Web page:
The sense of unreality has been dogging me all night. I’m shadowing the groomers as they perform their nightly rounds, sitting with them in the cockpit of their snowcats, breaking their customary silence with question after question. It’s difficult to stay on topic. There’s something about sharing a tiny enclosed space in a big, heavy piece of equipment on a seemingly abandoned mountain in the late hours of the night in the middle of winter that makes my mind wander. I am technically “at work,” too.
But it doesn’t feel like it. Perhaps it’s the game-like aspect of the job. Perry, who calls his snowcat “1,400 pounds of fun,” compares grooming to a video game, one that requires technique and precision. “It’s a very nimble, precise machine,” he says, before launching into a description of the robotic blades that push snow from here to there. It turns out that Perry isn’t the only one to have this thought; Libredia, a digital gaming publisher, produces a Snowcat Simulator game for PCs that rewards users for “properly preparing” slopes at a “huge ski resort.” (“In such a profession, the fear of steep slopes is out of place,” the game makers caution.)
But I suspect my feeling of disconnect has to do with something greater. As the mighty machine carves the snow, pushing hundreds of pounds of frozen water from here to there, I find my eyes keep drifting towards the sky. “It’s really special up here on a full moon night,” remarks Michael Anthony. My last interview of the night, Anthony is the most experienced groomer of the bunch. Having worked at Sunday River for 13 years, and Sugarloaf for four, he speaks of the mountain with a deep, solemn respect. “Some nights it’s bitter cold, not fit for man or beast to be out there,” he says. “But you’re up here alone. Just you and yourself to contend with.”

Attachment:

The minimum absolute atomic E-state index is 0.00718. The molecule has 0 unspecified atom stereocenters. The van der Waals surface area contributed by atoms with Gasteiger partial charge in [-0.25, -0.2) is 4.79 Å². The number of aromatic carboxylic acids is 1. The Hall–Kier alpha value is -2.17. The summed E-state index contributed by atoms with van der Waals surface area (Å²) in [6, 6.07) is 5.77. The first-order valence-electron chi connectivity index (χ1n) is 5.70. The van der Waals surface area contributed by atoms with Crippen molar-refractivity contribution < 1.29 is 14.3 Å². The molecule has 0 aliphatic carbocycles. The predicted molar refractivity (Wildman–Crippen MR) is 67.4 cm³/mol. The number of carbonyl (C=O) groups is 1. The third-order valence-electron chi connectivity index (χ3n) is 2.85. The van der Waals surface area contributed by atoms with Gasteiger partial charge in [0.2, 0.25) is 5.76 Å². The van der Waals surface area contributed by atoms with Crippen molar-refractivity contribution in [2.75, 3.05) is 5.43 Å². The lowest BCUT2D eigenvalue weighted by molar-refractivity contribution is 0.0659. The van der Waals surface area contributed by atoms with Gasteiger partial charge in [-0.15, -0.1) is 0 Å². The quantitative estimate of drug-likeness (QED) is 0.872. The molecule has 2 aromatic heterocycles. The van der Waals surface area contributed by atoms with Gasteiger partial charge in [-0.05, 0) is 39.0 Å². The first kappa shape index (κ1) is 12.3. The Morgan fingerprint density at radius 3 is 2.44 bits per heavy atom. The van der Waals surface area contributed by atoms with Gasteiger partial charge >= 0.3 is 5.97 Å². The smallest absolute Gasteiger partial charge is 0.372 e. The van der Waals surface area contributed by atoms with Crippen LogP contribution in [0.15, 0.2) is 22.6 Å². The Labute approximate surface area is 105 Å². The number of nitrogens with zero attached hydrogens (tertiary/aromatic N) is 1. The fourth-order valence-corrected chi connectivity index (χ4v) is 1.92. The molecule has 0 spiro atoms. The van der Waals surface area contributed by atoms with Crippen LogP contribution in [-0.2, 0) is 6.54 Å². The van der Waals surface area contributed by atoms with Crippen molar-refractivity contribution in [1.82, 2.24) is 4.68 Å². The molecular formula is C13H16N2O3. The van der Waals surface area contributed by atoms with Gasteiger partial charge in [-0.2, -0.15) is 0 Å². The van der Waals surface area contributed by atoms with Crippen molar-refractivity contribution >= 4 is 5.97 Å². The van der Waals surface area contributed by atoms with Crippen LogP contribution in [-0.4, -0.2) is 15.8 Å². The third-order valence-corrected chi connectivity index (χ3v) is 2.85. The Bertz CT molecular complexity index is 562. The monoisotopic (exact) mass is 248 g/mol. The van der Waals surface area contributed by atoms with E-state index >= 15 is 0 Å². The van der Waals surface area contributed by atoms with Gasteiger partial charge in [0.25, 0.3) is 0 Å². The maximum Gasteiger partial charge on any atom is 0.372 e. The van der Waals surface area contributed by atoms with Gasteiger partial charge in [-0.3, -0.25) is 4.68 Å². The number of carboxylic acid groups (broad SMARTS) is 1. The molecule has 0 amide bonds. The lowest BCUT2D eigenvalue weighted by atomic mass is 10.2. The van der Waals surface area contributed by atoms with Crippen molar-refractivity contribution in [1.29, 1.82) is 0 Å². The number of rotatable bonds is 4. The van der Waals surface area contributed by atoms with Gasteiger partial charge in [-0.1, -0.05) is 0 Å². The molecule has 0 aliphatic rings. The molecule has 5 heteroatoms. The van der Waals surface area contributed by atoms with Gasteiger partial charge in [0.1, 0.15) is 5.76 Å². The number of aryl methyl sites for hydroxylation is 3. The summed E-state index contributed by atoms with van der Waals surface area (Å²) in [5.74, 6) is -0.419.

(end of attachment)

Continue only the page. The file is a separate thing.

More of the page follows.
Just you, yourself, and the mountain. In truth, it’s not a game, nor is it really a job. This is a lifestyle, one that worships the Great Outdoors and all its fearsome splendor. Anthony does not strike me as a man of many words, which is perhaps why I hang on every one. He tells me about silk, that “dry, sweet snow,” with the reverence one might use to describe a holy ritual: “You can see that silk powder glistening in the sunrise at the end of your shift.”
Every night, Anthony makes a point of taking his machine up to the summit. “On a clear day, you can see all the way to Sunday River,” he says, as we look out over the mountain. “You can see for miles and miles from here. That’s God’s honest truth. It took me awhile to believe it, but I’ve seen it now.” In the dark of the graveyard shift, my vision is blurry and strained. I can barely discern the glittering lights of the hotel, much less Sunday River. Then, I get out of the snowcat and look up. There are stars, hundreds of them, brighter than all the houses below, each point of light defying the vast emptiness, like towns scattered across a map.